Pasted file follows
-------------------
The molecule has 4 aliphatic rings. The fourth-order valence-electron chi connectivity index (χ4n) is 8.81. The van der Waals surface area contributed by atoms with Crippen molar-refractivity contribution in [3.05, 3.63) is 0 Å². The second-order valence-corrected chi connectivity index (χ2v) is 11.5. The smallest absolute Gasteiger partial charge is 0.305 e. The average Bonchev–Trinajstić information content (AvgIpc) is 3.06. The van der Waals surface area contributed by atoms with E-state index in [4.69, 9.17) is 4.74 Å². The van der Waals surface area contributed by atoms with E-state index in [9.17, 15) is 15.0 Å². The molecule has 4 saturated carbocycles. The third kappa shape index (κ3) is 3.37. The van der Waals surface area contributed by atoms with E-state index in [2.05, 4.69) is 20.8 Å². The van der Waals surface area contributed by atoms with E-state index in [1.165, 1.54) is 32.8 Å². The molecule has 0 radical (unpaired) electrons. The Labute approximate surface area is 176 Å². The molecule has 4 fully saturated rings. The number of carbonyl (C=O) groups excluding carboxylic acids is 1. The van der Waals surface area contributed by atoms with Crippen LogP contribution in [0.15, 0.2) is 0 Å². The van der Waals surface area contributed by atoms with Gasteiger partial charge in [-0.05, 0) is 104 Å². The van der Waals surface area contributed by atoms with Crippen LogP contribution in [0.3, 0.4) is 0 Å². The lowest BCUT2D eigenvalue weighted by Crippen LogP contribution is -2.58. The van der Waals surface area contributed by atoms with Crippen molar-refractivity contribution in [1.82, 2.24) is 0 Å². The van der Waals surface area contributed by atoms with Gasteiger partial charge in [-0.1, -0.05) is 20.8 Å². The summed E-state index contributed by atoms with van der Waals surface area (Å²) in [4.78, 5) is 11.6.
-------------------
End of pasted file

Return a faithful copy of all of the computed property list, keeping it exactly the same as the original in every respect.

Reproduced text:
The molecule has 4 aliphatic rings. The fourth-order valence-electron chi connectivity index (χ4n) is 8.81. The van der Waals surface area contributed by atoms with Crippen molar-refractivity contribution in [3.05, 3.63) is 0 Å². The second-order valence-corrected chi connectivity index (χ2v) is 11.5. The smallest absolute Gasteiger partial charge is 0.305 e. The average Bonchev–Trinajstić information content (AvgIpc) is 3.06. The van der Waals surface area contributed by atoms with E-state index in [4.69, 9.17) is 4.74 Å². The van der Waals surface area contributed by atoms with E-state index in [9.17, 15) is 15.0 Å². The molecule has 4 saturated carbocycles. The third kappa shape index (κ3) is 3.37. The van der Waals surface area contributed by atoms with E-state index in [2.05, 4.69) is 20.8 Å². The van der Waals surface area contributed by atoms with E-state index in [1.165, 1.54) is 32.8 Å². The molecule has 0 radical (unpaired) electrons. The Labute approximate surface area is 176 Å². The molecule has 4 fully saturated rings. The number of carbonyl (C=O) groups excluding carboxylic acids is 1. The van der Waals surface area contributed by atoms with Crippen LogP contribution in [0.15, 0.2) is 0 Å². The van der Waals surface area contributed by atoms with Gasteiger partial charge in [-0.05, 0) is 104 Å². The van der Waals surface area contributed by atoms with Crippen LogP contribution in [0.3, 0.4) is 0 Å². The lowest BCUT2D eigenvalue weighted by Crippen LogP contribution is -2.58. The van der Waals surface area contributed by atoms with Crippen molar-refractivity contribution in [1.82, 2.24) is 0 Å². The van der Waals surface area contributed by atoms with Gasteiger partial charge in [-0.1, -0.05) is 20.8 Å². The summed E-state index contributed by atoms with van der Waals surface area (Å²) in [4.78, 5) is 11.6.